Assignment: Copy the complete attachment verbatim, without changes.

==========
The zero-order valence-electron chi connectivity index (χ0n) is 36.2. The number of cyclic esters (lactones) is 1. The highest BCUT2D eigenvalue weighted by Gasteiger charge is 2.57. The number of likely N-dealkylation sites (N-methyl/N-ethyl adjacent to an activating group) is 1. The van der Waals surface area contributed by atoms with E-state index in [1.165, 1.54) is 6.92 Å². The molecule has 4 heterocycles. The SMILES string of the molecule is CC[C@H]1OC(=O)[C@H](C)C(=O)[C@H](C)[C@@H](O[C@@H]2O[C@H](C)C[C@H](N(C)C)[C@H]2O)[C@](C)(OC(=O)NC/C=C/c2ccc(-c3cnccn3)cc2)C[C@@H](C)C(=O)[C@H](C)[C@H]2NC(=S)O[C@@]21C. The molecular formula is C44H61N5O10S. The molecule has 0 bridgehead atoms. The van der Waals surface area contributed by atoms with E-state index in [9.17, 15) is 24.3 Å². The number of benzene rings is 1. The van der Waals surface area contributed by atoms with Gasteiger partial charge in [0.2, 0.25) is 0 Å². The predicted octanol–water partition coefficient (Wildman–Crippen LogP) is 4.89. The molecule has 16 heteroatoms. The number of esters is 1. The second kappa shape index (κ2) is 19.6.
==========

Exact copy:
The zero-order valence-electron chi connectivity index (χ0n) is 36.2. The number of cyclic esters (lactones) is 1. The highest BCUT2D eigenvalue weighted by Gasteiger charge is 2.57. The number of likely N-dealkylation sites (N-methyl/N-ethyl adjacent to an activating group) is 1. The van der Waals surface area contributed by atoms with E-state index in [1.165, 1.54) is 6.92 Å². The molecule has 4 heterocycles. The SMILES string of the molecule is CC[C@H]1OC(=O)[C@H](C)C(=O)[C@H](C)[C@@H](O[C@@H]2O[C@H](C)C[C@H](N(C)C)[C@H]2O)[C@](C)(OC(=O)NC/C=C/c2ccc(-c3cnccn3)cc2)C[C@@H](C)C(=O)[C@H](C)[C@H]2NC(=S)O[C@@]21C. The molecular formula is C44H61N5O10S. The molecule has 0 bridgehead atoms. The van der Waals surface area contributed by atoms with E-state index in [9.17, 15) is 24.3 Å². The number of benzene rings is 1. The van der Waals surface area contributed by atoms with Gasteiger partial charge in [0.2, 0.25) is 0 Å². The predicted octanol–water partition coefficient (Wildman–Crippen LogP) is 4.89. The molecule has 16 heteroatoms. The number of esters is 1. The second kappa shape index (κ2) is 19.6.